March 28, 2017
AIAA, Aviation Week Name Kumar a Future Engineering Leader
A tip from the AIAA and Aviation Week: keep an eye on Rubbel Kumar.
Kumar, a Johns Hopkins Applied Physics Laboratory aerodynamicist and part-time aerospace engineering graduate student at the University of Maryland, was recently named one of “Tomorrow’s Engineering Leaders: The 20 Twenties.” The American Institute of Aeronautics and Astronautics (AIAA) and Aviation Week collaborate with universities to compile the annual list of top science, technology, engineering and math undergraduate and graduate students, looking to connect the next generation of aerospace and defense talent with established innovators and leaders.
“Each of these outstanding students, from around the world, is making significant contributions to their fields of study — ranging from electric propulsion to hypersonics to autonomous vehicles — as well as working to make the world a better place,” Sandy Magnus, AIAA executive director, said in a news release. “Their research is shaping not only the future of aerospace, but the future of humanity, and each is uniquely worthy of our praise and this honor.”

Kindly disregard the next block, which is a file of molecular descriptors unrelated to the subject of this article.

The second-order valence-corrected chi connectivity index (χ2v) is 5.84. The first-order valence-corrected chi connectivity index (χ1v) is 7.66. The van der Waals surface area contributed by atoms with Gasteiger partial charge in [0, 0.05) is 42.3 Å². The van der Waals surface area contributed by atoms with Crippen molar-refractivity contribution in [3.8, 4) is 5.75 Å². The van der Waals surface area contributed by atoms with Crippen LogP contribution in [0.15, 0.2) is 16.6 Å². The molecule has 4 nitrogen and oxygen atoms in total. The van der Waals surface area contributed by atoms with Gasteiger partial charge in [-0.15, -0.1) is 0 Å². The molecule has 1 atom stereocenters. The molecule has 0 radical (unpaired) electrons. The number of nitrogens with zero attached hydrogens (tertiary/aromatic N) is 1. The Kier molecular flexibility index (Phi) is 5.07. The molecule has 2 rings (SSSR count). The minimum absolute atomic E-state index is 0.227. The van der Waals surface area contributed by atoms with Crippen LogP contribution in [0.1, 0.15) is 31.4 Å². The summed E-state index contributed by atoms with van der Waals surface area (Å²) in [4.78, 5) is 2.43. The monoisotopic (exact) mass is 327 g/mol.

After four summers as an intern, Kumar joined APL full time in September 2014. In APL’s Force Projection Sector, Kumar conducts computational fluid dynamics simulations, develops aerodynamic vehicle models and participates in wind-tunnel testing. In addition to his day job, Kumar serves as a mentor in the ASPIRE and the APL college summer internship programs, represents the sector in the staff orientation program, and volunteers for several STEM outreach activities. He was also recently tapped to participate in the Loyola University and Howard County Leadership Essentials program.
Kumar and other award winners were honored recently during a luncheon as well as at Aviation Week’s 60th Annual Laureates Awards on March 2 at the National Building Museum in Washington.
Media contact: Michael Buckley, 240-228-7536, firstname.lastname@example.org
The Applied Physics Laboratory, a not-for-profit division of The Johns Hopkins University, meets critical national challenges through the innovative application of science and technology. For more information, visit www.jhuapl.edu.